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The National Audit Office (NAO) is still concerned about HM Revenue and Customs’ (HMRC) new customs declaration service (CDS) as Brexit approaches, despite the department making significant progress.
The CDS is intended to replace the current Customs Handling of Import and Export Freight (Chief) system for handling import and export freight from outside the European Union (EU). HMRC maintains it is on track to deploy the system, beginning in August 2018.
Originally, HMRC had planned to design and build the full system by July 2018, but has said CDS will now be fully deployed by January 2019. However, an NAO report on the programme said: “Significant challenges remain and there is a risk that CDS will be unable to fully replace the existing Chief system by January 2019.”
The phased deployment of the new system means that HMRC “will not know whether CDS works in live service until it has implemented all the functionality in December 2018”, the NAO report said.
“The late release of functionality and migration of users increases the risk that HMRC will not have sufficient time to resolve any issues it might identify with the last release and some traders will, as a result, remain using the existing Chief system for longer,” it added.
There are major differences between the old and the new systems. Chief has never handled more than about 60 million transactions a year, whereas the maximum number of customs declarations CDS would have to handle after Brexit is an estimated 255 million a year, based on current volumes of trade.
HMRC will begin to migrate users from Chief to CDS in August, but the NAO said it is unlikely to complete this by January 2019. The export functionality of the system will not be released until December, said the NAO, which means that traders who export goods will have only one month to complete the process.
“HMRC’s phased release strategy means traders involved in the first release will have to support a further two releases and associated changes to their own systems and processes before the end of the year, and will leave some users with less time to migrate,” the NAO report said.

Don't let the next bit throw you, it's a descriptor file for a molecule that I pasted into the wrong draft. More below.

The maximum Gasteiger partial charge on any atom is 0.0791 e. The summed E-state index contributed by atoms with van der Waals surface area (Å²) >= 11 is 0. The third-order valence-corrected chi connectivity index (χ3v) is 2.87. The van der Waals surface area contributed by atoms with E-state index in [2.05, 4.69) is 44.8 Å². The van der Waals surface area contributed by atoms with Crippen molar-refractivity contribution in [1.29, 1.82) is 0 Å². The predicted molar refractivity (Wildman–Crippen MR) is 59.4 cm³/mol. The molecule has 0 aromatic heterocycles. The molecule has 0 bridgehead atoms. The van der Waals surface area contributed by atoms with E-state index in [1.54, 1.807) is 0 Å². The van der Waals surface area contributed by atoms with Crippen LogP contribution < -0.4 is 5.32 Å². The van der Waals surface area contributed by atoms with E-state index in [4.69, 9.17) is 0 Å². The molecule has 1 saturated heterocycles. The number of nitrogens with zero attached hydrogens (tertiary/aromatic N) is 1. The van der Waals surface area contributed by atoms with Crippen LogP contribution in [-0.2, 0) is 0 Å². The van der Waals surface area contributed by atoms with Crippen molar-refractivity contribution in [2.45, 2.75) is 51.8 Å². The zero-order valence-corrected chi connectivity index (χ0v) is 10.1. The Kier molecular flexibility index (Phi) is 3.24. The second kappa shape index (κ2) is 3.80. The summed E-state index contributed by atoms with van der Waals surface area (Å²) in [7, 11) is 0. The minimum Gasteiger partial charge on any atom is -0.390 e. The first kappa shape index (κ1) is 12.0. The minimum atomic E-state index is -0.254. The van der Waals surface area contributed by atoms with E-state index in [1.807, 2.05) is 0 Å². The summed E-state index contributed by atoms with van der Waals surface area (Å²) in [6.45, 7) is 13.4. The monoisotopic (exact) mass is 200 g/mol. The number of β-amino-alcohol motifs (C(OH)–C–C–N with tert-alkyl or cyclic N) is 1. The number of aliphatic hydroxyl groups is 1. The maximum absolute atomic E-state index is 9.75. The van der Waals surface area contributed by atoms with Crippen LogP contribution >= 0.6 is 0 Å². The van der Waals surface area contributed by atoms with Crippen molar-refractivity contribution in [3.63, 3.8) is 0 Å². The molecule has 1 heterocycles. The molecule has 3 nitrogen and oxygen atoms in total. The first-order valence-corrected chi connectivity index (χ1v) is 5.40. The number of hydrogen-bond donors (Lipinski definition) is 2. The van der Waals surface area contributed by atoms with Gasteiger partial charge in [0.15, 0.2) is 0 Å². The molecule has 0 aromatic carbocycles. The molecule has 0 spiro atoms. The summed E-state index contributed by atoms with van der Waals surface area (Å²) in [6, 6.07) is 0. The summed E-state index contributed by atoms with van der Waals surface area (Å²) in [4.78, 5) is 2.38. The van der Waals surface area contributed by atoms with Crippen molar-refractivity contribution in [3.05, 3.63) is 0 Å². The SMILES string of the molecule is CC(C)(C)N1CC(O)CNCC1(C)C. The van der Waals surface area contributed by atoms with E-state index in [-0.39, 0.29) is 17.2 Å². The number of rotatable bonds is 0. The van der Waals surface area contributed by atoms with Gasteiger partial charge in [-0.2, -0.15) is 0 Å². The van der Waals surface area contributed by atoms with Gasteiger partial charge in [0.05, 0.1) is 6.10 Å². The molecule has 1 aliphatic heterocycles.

“HMRC plans to continue to run Chief in parallel with CDS to mitigate the risk of migration not being completed on time. However, it may also lead to traders continuing to use Chief for longer than necessary, which could also delay the completion of migration.”
In March 2018, the NAO conducted a survey of community system providers and custom software suppliers that will have to change their systems to enable traders to make customs declarations. The survey revealed that most of them did not know what changes they would need to make, or when their systems would be ready.
The NAO report said HMRC has made significant progress since its July 2017 report on CDS, when it had significant concerns around the viability of deploying the system on time.
Since then, HMRC has upped its contingency, including plans to upgrade the Chief system to enable it to handle more transactions.
“If it successfully completes this work, HMRC should have the system capacity to handle customs declarations no matter what the outcome of negotiations between the UK and the EU,” said the NAO. “HMRC is confident that Chief will be able to handle the increased volume of declarations, and that it remains a reliable system that is suitable for a short-term contingency arrangement.”
Meanwhile, HMRC has put nearly 40 technology projects on hold to focus on getting customs IT right in time for Brexit.
NAO head Amyas Morse said the development of the system to a tight timetable “remains a major challenge”.
He added: “However, HMRC has made progress in developing its contingency plans, and has reduced the risk of it not having an operational system in place next March. Inevitably, risks remain, and the next few months are crucial if HMRC is to make this a success.”